Every so often a vintage is perfect for letting some of the Cabernet Sauvignon grapes hang on the vine until later in November – and during these select years (only 6 years to date), Elan makes a Cabernet Sauvignon late harvest wine. We are aware of only 1 other vintner in the Napa Valley who used to make this type of wine every year and another producer who has only made it within the past few years. Needless to say it is a very rare wine in Napa.
The 2006 Elan Vineyards Late Harvest Cabernet Sauvignon is inky dark with a pleasing very aromatic nose. This wine is sweet but not cloyingly so; it shows very ripe dark fruit (blackberry, blueberry), but is not prune like in nature. It is a sweet wine that finds a good balance between sweetness and alcohol. The finish shows good structure and is slightly smoky. This wine is only available to club members.
The 2014 Elan Vineyards Late Harvest Cabernet Sauvignon is 18% alcohol by volume and has a residual sugar of 11% by weight. Offers a sweet aroma of fruit yet also shows floral notes. Hints of baking spices and toasted oak. Sweet but not overly so – well-balanced with a finesse between sweetness, flavor and acidity. Flavors of ripe plum and blackberry. No harshness on the finish – lingers with plenty of flavor and hints of chocolate. Let this wine sit out for a few days and it will become better – offering lasting notes of caramel and vanilla on the palate.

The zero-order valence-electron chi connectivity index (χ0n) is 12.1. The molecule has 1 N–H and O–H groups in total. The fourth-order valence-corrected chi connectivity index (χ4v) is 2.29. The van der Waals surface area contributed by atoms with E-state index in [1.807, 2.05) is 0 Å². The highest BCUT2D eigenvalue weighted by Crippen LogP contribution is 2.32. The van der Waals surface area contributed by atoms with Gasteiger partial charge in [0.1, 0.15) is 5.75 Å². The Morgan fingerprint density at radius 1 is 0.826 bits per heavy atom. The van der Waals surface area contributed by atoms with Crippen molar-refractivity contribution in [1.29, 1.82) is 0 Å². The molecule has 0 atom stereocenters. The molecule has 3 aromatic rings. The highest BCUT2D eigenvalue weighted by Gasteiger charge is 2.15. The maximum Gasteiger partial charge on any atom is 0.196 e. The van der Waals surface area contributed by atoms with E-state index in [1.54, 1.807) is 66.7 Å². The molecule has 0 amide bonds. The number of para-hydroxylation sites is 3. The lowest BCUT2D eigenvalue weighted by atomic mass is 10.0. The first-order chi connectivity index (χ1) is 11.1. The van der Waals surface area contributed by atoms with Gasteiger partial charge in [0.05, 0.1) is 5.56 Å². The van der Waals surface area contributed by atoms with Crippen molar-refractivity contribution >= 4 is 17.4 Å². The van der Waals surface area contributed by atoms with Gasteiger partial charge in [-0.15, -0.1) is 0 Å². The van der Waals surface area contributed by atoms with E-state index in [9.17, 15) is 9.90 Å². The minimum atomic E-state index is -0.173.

Patrick’s brother is an artist and his work appears on the label of their Cabernet Sauvignon every year. A number of olive trees are planted on the property and they produce a very limited amount of olive oil. And with over three hundred lavandin plants growing on site, every year they harvest and dry the flowers and put them into small packets, one of which they include with every wine club shipment.
Fires on Atlas Peak in October 2017 destroyed numerous homes and one winery on Atlas Peak Road. Elan Vineyards dodged a bullet – the fires raged around their property but miraculously spared their home, winery and vineyards.
Elan maintains a mailing list and a wine club called Wine Society which offers three tier membership levels. As of our latest update to this review, there is still availability in the wine club. For the limited production and high quality of wines, Elan keeps their prices quite reasonable by area standards. For many years they had retail outlets – today they sell nearly all their wine direct to consumer through their mailing list/wine club. The lone remaining retail outlet is at the restaurant at Auberge du Soleil in St. Helena. A typical vintage sees a production of around 700 cases. For more information and or to join their mailing list, visit: www.elanvineyards.com